So the boss battle ends, and a cinematic rolls. Shortly after that, it’s character creation time. The character creation feature in Vindictus, though not very deep, is exceptional. Players choose hairstyles, eyebrow styles, eye color, outfits, poses, skin color, and more when creating their character. This is nice because it doesn’t limit everyone to the same character, rather it provides templates to work from. After choosing a name, it’s time for the real game to begin.


Players progress through Vindictus by picking up quests from different NPCs in the world. Starting out, some basic quests are delivered through the Mercenary Outpost, just to get players acquainted with the system. You’ll enter the building, and a conversation between your character and an NPC will begin. Through dialogue, you will learn more about the story, as well as what is expected of you in certain situations. One issue with this system is that when speaking to NPCs, they’re usually nothing more than still portraits. There isn’t any spoken dialogue, which can bore some players. The game does try to keep players intrigued, however, with deep dialogue and a rich approach to the storyline. After picking up quests, it’s time to head to the docks.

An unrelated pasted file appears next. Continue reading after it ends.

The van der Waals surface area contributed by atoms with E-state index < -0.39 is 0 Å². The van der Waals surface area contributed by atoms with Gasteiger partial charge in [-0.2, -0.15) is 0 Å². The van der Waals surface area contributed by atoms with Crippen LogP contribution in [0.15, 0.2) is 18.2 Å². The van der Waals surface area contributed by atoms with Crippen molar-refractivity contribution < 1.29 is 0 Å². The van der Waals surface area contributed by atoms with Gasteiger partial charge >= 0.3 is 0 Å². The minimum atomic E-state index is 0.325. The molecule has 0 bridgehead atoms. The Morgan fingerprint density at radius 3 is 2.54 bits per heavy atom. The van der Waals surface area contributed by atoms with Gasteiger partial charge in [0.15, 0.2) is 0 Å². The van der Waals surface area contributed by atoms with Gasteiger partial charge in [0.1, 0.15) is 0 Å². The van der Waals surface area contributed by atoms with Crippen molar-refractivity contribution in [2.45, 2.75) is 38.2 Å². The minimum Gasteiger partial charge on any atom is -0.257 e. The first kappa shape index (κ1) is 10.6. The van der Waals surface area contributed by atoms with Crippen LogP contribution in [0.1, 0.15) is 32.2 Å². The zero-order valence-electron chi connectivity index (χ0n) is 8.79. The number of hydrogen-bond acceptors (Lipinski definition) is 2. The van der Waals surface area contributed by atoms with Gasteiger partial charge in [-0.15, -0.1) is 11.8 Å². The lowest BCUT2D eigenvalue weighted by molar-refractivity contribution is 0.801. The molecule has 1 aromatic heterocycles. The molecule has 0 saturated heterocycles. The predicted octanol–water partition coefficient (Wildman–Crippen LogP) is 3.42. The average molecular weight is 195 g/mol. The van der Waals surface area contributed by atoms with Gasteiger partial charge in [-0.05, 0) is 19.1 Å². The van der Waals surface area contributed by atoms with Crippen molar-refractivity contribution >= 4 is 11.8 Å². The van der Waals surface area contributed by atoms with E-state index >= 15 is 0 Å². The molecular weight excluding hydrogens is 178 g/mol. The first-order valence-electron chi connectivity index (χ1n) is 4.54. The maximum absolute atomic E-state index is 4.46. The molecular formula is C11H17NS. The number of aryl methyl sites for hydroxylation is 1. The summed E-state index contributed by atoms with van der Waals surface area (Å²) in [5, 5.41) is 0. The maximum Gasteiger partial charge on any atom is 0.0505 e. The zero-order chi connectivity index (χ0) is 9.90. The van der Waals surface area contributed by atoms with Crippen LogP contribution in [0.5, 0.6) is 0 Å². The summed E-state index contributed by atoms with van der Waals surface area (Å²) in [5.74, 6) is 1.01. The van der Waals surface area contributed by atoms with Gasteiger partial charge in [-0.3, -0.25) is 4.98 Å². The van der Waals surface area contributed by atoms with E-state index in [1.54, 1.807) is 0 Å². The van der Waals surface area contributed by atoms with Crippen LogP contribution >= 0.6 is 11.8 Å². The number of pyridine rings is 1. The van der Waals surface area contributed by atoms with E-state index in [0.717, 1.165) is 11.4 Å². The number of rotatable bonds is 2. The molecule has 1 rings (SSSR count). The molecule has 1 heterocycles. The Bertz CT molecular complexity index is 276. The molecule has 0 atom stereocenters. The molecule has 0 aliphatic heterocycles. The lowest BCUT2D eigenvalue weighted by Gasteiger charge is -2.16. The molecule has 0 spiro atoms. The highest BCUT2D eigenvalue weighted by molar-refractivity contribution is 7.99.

Once at the docks, players will see a giant board that acts as a quest hub. From here, players can choose from the quests they have available, and assemble parties to complete them. You’re a solo player? No problem. You can set the party to invite-only and tackle the quest all by yourself. It’s just good to know that the option is there to enjoy playing with some friends, and it’s a great way to meet new people. That is, because players can join other parties that are being formed. This way you won’t have to go it alone.

When choosing from your available quests, there are special honor challenges that accompany them. Completing these challenges earns more XP, special items, or more currency. Once you are selected and set, you’re ready to undergo the quest. After selecting all of your options, you’re taken to a boat where players can meet up, purchase items, check mail, and get ready to head to the dungeon. Once ready, players set sail to whatever location the particular quest is in.